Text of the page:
Oshawa Realtor

News You Can Use

Greater Toronto Area real estate markets hit hardest by interest rate hikes

Posted by Steven Greenidge on Dec 03, 2023

In a recent article ByGraeme Frisque Mississauga News we see the breakdown of the local markets and how ...

The man alleged to be behind a high-interest mortgage scam, is living large on social media

Posted by Steven Greenidge on Nov 28, 2023

This man, alleged to be behind a high-interest mortgage scam, is living large on social media Anas Ayyoub, ...

Decoding the Deal

Posted by Steven Greenidge on Nov 28, 2023

Decoding the deal Assess Financial Components The financial components of the offer are the first thing ...

Buying a Pre-Construction Condo

Posted by Steven Greenidge on Nov 12, 2023

Toronto Pre-Con Info

October Stats from the Toronto Region Real Estate Board

Posted by Steven Greenidge on Nov 05, 2023

Hi , The Toronto Region Real Estate Board has released the latest numbers for October. I have created ...

Fall Rental Report from TRREB

Posted by Steven Greenidge on Oct 26, 2023

TRREB: Strong Population Growth Driving Rental Demand in Q3 2023 TORONTO, ONTARIO, October 26, 2023 – ...


Fall Rental Report from TRREB

TRREB: Strong Population Growth Driving Rental Demand in Q3 2023

TORONTO, ONTARIO, October 26, 2023 – Demand for and supply of rental condominium apartments continued to grow in the Greater Toronto Area (GTA) during the third quarter of 2023, as reported by REALTORS® through TRREB’s MLS® System.

Over 14,400 condominium apartments were leased through TRREB’s MLS® System in the third quarter of 2023, an increase of almost eight per cent compared to Q3 2022. Over the same period, the supply of units for rent was up by more than 22 per cent.

Strong population growth and high borrowing costs continued to drive demand for GTA rental housing in the third quarter. Would-be first-time buyers, who have seen affordability erode over the past year-and-a-half due to high mortgage rates, have remained in the rental market. Many new permanent and temporary residents have also turned to the rental market for housing. Renters can expect this trend to continue for the foreseeable future, underpinning the need for a sustainable pipeline of rental housing supply,” said TRREB President Paul Baron.

The average lease rate for a one-bedroom condominium apartment in Q3 2023 was $2,633 – up 6.1 per cent compared to Q2 2022. The average lease rate for a two-bedroom condominium apartment in Q3 2023 was $3,430 – up 7.8 per cent compared to Q2 2022.

The supply of units for rent has increased at a faster pace than rental transactions over the past year. Many investor-owned units have been listed for rent, in response to very strong rent growth and, quite possibly, the actual or potential introduction of tighter regulations surrounding vacant units and short-term rentals. However, despite a better-supplied market, competition between renters has remained strong enough to sustain above-inflation rent increases,” saidTRREB Chief Market Analyst Jason Mercer.


Ontario woman says using 'cash for houses' company was costly mistake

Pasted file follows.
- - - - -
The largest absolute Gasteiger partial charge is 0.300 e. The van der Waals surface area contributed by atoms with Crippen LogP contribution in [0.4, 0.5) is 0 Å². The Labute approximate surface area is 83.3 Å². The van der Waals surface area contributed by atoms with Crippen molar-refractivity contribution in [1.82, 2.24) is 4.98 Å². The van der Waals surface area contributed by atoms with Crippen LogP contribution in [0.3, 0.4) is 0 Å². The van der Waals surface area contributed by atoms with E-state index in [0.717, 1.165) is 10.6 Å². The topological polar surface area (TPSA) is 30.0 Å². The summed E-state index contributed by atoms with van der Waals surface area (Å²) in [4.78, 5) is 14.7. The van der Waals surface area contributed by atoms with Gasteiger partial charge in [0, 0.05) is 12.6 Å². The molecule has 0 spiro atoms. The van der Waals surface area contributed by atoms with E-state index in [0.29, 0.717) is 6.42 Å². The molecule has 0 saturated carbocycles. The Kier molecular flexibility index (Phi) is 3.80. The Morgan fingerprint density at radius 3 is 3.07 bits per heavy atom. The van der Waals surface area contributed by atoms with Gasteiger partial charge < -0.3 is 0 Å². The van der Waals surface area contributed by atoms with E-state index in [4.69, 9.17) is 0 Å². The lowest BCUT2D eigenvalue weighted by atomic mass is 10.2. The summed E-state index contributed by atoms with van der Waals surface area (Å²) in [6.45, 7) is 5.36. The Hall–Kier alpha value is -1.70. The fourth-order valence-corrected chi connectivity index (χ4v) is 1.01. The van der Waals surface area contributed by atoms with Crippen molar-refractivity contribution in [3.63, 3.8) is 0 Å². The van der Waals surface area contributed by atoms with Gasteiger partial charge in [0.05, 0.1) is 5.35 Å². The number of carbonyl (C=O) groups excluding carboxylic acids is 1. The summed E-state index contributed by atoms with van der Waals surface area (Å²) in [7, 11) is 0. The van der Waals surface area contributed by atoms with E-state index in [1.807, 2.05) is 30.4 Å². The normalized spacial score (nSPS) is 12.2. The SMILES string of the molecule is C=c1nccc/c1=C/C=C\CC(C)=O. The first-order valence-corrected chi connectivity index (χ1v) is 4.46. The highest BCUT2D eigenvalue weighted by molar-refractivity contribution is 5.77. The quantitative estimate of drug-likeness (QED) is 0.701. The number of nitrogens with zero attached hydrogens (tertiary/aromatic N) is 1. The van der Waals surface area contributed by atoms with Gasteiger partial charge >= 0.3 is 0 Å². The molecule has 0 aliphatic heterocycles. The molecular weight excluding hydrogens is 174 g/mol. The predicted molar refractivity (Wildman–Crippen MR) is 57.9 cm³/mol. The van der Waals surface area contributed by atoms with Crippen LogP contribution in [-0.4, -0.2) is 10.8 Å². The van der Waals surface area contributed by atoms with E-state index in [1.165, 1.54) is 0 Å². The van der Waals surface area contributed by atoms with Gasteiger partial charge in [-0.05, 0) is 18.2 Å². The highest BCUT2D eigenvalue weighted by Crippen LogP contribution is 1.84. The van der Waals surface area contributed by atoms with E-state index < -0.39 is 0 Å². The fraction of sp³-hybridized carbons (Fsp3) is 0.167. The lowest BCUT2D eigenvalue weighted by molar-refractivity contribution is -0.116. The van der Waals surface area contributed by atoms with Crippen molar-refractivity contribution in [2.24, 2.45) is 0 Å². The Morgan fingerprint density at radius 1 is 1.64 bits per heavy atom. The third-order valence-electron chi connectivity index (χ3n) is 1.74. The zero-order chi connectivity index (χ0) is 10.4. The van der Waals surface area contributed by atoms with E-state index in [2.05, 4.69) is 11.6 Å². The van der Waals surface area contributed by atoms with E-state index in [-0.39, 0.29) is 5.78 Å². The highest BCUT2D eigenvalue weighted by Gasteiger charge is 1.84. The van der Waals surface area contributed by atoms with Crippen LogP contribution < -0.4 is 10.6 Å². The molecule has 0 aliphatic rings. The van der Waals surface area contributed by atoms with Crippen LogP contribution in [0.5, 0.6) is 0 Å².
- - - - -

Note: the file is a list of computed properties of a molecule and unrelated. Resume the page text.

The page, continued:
I normally wouldn't post a news report verbatim however with the limitations on sharing news I felt this was a better method to get the word out.  

We are increasingly seeing these kinds of quick fix ideas proliferating.  Unfortunately over the years the real estate industry has from time to time been the focus of negative publicity due to bad actors.  In any industry you will find them I think.  However in our industry we have checks and balances, Broker oversight, Errors and Omissions Insurance, RECO and provincial and federal legislation to control the industry.  Will this prevent bad actors?  Not necessarily however there is client protections in place to mitigate risk.  By far our industry is populated with caring and principled people.  We truly look out for the client's best interest, I certainly do.  The below story is yet another cautionary tale that tells us "If it seems too good to be true it generally is"

Unlicensed real estate entrepreneurs have no professional responsibilities — unlike Realtors

Laurie Thompson admits she needed to sell her townhouse in Smithville, Ont., fast.

The pandemic had done a number on her finances — the bar where she worked had shut down, twice — and rising interest rates meant her monthly mortgage payments of $2,000 were going to almost double last January. Thompson was facing foreclosure.

"I was desperate," she told Go Public. 

Thompson had seen street signs and posters in her neighbourhood — companies offering to pay quick cash for houses. She'd even received what appeared to be a hand-written flyer in the mail, advertising a hassle-free cash sale — no renovating, open houses, or Realtor commissions. 

She hit the internet and found a company with positive reviews and attractive promises called Honest Home Buyers Incorporated (HHBI), based in nearby Hamilton.

"The website said, 'Cash in your hand [quickly],'" said Thompson. 

The website promised other advantages, too  — "more cash" in a seller's pocket, a quick closing date, no Realtor fees and it claimed homeowners sometimes get a cheque "the very same day!"